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Diseases

Genetic and Rare Diseases Information Center (GARD)

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Tyrosine hydroxylase deficiency


Other Names for this Disease
  • Autosomal recessive dopa-responsive dystonia
  • Autosomal recessive Segawa syndrome
  • DOPA responsive dystonia, autosomal recessive
  • Dystonia, DOPA responsive, autosomal recessive
  • DYT5b
Related Diseases
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Tests & Diagnosis

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How is tyrosine hydroxylase deficiency diagnosed?

A diagnosis of tyrosine hydroxylase (TH) deficiency is typically suspected based on the presence of characteristic signs and symptoms. Analysis of a small sample of cerebrospinal fluid may be recommended to support the diagnosis and to rule out other conditions associated with similar features. Identification of a disease-causing change (mutation) in each copy of the TH gene confirms a diagnosis of TH deficiency.[1][2]
Last updated: 2/16/2015

References
  1. Tyrosine hydroxylase deficiency. NORD. April 2014; http://www.rarediseases.org/rare-disease-information/rare-diseases/byID/1245/viewAbstract.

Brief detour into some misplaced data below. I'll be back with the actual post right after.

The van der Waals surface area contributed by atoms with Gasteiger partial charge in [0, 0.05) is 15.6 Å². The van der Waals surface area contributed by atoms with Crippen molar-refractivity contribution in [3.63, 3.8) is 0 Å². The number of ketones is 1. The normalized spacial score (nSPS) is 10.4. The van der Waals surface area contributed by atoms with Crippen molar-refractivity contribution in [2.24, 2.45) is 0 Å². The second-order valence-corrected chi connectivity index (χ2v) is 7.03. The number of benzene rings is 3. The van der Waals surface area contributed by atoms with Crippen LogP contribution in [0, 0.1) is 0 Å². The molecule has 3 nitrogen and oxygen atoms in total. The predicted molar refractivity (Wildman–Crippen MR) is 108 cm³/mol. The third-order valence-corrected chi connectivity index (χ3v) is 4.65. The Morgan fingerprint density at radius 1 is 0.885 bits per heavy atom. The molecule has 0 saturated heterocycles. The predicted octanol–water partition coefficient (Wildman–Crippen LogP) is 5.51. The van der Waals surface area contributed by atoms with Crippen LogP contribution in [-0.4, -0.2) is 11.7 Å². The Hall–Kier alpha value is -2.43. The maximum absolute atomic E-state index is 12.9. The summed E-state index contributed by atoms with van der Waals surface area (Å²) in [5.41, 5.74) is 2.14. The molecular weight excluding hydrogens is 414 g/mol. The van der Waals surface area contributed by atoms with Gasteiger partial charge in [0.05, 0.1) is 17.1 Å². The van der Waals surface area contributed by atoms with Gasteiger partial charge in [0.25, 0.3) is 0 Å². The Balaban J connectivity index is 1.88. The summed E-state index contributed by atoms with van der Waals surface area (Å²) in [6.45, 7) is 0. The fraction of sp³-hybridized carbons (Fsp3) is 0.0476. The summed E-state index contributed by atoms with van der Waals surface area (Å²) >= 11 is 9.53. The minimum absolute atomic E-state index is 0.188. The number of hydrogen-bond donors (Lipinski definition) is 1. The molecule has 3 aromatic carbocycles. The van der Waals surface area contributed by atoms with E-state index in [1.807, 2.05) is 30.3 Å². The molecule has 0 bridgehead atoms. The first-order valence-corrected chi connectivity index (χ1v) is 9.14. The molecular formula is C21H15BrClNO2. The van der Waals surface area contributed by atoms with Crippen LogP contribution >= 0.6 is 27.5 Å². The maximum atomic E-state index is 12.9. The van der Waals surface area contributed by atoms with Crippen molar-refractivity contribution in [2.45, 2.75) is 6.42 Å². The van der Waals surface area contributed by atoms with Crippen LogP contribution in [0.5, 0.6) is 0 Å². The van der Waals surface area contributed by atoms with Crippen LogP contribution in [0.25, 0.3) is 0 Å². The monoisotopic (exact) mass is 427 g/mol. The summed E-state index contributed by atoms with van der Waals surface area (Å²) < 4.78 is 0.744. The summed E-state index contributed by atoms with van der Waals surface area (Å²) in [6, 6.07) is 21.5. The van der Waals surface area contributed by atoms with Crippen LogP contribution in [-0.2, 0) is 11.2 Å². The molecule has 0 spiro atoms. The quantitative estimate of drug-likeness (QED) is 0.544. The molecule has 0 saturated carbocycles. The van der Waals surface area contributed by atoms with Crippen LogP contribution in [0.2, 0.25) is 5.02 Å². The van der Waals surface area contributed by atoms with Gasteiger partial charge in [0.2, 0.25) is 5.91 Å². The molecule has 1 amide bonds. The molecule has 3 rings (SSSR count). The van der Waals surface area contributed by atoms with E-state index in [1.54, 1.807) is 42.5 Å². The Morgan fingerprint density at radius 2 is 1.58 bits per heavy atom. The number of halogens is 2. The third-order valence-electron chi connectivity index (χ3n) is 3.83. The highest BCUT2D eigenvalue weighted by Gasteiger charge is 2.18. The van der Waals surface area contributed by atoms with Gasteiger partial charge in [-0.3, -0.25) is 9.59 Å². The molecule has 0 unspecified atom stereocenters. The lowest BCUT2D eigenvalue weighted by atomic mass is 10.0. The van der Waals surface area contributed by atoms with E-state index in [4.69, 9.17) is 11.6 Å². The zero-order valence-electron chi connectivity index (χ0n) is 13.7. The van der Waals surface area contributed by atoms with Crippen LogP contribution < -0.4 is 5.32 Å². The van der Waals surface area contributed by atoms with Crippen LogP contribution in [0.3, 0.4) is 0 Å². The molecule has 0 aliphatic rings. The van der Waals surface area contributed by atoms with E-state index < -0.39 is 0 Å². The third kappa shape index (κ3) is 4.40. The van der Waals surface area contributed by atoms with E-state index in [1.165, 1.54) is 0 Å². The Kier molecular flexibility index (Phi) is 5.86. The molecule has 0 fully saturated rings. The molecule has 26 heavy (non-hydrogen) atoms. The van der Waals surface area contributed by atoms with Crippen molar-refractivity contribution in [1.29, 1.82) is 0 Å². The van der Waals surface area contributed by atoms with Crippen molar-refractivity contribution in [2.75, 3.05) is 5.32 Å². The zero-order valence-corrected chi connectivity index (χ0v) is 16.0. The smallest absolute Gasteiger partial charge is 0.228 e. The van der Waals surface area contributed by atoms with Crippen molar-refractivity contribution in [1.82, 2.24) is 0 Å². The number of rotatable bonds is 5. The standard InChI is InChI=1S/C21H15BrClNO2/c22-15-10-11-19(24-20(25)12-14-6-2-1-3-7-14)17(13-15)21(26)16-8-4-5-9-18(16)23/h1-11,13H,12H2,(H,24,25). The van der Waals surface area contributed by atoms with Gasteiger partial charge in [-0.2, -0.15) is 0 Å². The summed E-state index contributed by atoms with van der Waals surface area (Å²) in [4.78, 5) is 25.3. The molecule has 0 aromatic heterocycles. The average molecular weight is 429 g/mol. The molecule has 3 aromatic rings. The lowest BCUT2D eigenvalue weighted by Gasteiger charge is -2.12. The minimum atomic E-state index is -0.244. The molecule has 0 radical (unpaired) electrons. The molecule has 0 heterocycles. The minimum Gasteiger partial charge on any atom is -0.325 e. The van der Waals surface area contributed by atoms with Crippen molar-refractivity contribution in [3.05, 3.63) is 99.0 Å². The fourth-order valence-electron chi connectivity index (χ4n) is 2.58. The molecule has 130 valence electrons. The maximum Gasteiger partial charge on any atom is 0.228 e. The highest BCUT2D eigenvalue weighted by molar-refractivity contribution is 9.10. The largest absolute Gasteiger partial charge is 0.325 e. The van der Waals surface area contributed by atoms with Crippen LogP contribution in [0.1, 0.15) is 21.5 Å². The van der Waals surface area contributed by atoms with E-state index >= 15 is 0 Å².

2. Yoshiaki Furukawa, MD, PhD and Stephen Kish, PhD. Tyrosine Hydroxylase Deficiency. GeneReviews. July 2014; http://www.ncbi.nlm.nih.gov/books/NBK1437/.


Testing

  • The Genetic Testing Registry (GTR) provides information about the genetic tests for this condition. The intended audience for the GTR is health care providers and researchers. Patients and consumers with specific questions about a genetic test should contact a health care provider or a genetics professional.
  • Orphanet lists international laboratories offering diagnostic testing for this condition.
Other Names for this Disease
  • Autosomal recessive dopa-responsive dystonia
  • Autosomal recessive Segawa syndrome
  • DOPA responsive dystonia, autosomal recessive
  • Dystonia, DOPA responsive, autosomal recessive
  • DYT5b
Related Diseases
See Disclaimer regarding information on this site. Some links on this page may take you to organizations outside of the National Institutes of Health.